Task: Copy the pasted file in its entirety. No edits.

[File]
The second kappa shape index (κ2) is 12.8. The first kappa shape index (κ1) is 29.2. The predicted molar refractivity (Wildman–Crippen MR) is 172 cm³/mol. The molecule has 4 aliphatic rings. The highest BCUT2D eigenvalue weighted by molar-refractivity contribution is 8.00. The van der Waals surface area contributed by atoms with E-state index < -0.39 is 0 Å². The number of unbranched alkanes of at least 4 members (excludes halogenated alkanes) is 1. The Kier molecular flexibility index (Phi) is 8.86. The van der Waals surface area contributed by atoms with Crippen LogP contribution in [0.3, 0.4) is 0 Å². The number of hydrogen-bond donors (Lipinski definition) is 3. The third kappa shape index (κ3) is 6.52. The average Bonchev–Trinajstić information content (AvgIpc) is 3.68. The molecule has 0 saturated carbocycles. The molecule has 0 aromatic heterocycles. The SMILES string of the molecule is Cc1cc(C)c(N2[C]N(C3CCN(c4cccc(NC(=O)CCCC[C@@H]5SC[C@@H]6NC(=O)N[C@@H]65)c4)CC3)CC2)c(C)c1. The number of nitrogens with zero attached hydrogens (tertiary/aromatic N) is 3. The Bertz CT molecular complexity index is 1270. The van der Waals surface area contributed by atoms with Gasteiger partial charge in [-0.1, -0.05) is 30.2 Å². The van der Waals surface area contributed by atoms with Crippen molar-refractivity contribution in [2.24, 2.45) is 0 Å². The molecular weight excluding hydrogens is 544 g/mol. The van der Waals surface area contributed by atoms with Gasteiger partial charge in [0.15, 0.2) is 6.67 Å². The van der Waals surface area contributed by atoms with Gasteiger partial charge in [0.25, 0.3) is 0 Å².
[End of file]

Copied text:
The second kappa shape index (κ2) is 12.8. The first kappa shape index (κ1) is 29.2. The predicted molar refractivity (Wildman–Crippen MR) is 172 cm³/mol. The molecule has 4 aliphatic rings. The highest BCUT2D eigenvalue weighted by molar-refractivity contribution is 8.00. The van der Waals surface area contributed by atoms with E-state index < -0.39 is 0 Å². The number of unbranched alkanes of at least 4 members (excludes halogenated alkanes) is 1. The Kier molecular flexibility index (Phi) is 8.86. The van der Waals surface area contributed by atoms with Crippen LogP contribution in [0.3, 0.4) is 0 Å². The number of hydrogen-bond donors (Lipinski definition) is 3. The third kappa shape index (κ3) is 6.52. The average Bonchev–Trinajstić information content (AvgIpc) is 3.68. The molecule has 0 saturated carbocycles. The molecule has 0 aromatic heterocycles. The SMILES string of the molecule is Cc1cc(C)c(N2[C]N(C3CCN(c4cccc(NC(=O)CCCC[C@@H]5SC[C@@H]6NC(=O)N[C@@H]65)c4)CC3)CC2)c(C)c1. The number of nitrogens with zero attached hydrogens (tertiary/aromatic N) is 3. The Bertz CT molecular complexity index is 1270. The van der Waals surface area contributed by atoms with Gasteiger partial charge in [-0.1, -0.05) is 30.2 Å². The van der Waals surface area contributed by atoms with Crippen molar-refractivity contribution in [2.24, 2.45) is 0 Å². The molecular weight excluding hydrogens is 544 g/mol. The van der Waals surface area contributed by atoms with Gasteiger partial charge in [0.15, 0.2) is 6.67 Å². The van der Waals surface area contributed by atoms with Gasteiger partial charge in [0.25, 0.3) is 0 Å².